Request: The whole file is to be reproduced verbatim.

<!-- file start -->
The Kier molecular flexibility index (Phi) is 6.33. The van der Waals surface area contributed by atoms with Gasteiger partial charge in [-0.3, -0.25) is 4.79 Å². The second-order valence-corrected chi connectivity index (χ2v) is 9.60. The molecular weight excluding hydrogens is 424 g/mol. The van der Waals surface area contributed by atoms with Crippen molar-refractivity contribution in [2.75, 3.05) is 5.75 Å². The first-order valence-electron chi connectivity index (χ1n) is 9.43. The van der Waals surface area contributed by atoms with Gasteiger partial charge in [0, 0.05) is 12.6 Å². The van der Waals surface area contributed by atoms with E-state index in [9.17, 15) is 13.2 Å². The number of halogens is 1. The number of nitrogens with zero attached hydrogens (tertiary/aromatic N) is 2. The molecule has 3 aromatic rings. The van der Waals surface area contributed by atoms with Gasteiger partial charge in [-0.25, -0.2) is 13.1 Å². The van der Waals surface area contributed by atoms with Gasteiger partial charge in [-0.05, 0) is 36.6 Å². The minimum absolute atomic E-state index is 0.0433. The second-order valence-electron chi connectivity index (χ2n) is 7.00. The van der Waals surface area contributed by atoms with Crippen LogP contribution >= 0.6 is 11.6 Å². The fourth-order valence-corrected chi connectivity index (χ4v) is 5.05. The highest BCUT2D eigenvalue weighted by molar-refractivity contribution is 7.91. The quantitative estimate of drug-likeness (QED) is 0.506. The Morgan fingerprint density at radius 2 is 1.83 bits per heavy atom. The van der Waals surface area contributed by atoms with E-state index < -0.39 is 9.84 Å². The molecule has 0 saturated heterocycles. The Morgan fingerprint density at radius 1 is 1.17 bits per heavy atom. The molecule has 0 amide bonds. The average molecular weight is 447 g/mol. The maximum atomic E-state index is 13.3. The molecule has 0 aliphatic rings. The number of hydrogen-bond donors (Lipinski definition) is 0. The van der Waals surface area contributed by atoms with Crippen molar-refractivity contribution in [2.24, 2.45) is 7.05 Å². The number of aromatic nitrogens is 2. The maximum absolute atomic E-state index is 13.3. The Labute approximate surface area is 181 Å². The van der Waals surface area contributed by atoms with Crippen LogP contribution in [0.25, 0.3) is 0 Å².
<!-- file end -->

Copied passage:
The Kier molecular flexibility index (Phi) is 6.33. The van der Waals surface area contributed by atoms with Gasteiger partial charge in [-0.3, -0.25) is 4.79 Å². The second-order valence-corrected chi connectivity index (χ2v) is 9.60. The molecular weight excluding hydrogens is 424 g/mol. The van der Waals surface area contributed by atoms with Crippen molar-refractivity contribution in [2.75, 3.05) is 5.75 Å². The first-order valence-electron chi connectivity index (χ1n) is 9.43. The van der Waals surface area contributed by atoms with Gasteiger partial charge in [0, 0.05) is 12.6 Å². The van der Waals surface area contributed by atoms with E-state index in [9.17, 15) is 13.2 Å². The number of halogens is 1. The number of nitrogens with zero attached hydrogens (tertiary/aromatic N) is 2. The molecule has 3 aromatic rings. The van der Waals surface area contributed by atoms with Gasteiger partial charge in [-0.25, -0.2) is 13.1 Å². The van der Waals surface area contributed by atoms with Gasteiger partial charge in [-0.05, 0) is 36.6 Å². The minimum absolute atomic E-state index is 0.0433. The second-order valence-electron chi connectivity index (χ2n) is 7.00. The van der Waals surface area contributed by atoms with Crippen LogP contribution >= 0.6 is 11.6 Å². The fourth-order valence-corrected chi connectivity index (χ4v) is 5.05. The highest BCUT2D eigenvalue weighted by molar-refractivity contribution is 7.91. The quantitative estimate of drug-likeness (QED) is 0.506. The Morgan fingerprint density at radius 2 is 1.83 bits per heavy atom. The van der Waals surface area contributed by atoms with E-state index < -0.39 is 9.84 Å². The molecule has 0 saturated heterocycles. The Morgan fingerprint density at radius 1 is 1.17 bits per heavy atom. The molecule has 0 amide bonds. The average molecular weight is 447 g/mol. The maximum atomic E-state index is 13.3. The molecule has 0 aliphatic rings. The number of hydrogen-bond donors (Lipinski definition) is 0. The van der Waals surface area contributed by atoms with Crippen molar-refractivity contribution in [2.24, 2.45) is 7.05 Å². The number of aromatic nitrogens is 2. The maximum absolute atomic E-state index is 13.3. The Labute approximate surface area is 181 Å². The van der Waals surface area contributed by atoms with Crippen LogP contribution in [0.25, 0.3) is 0 Å².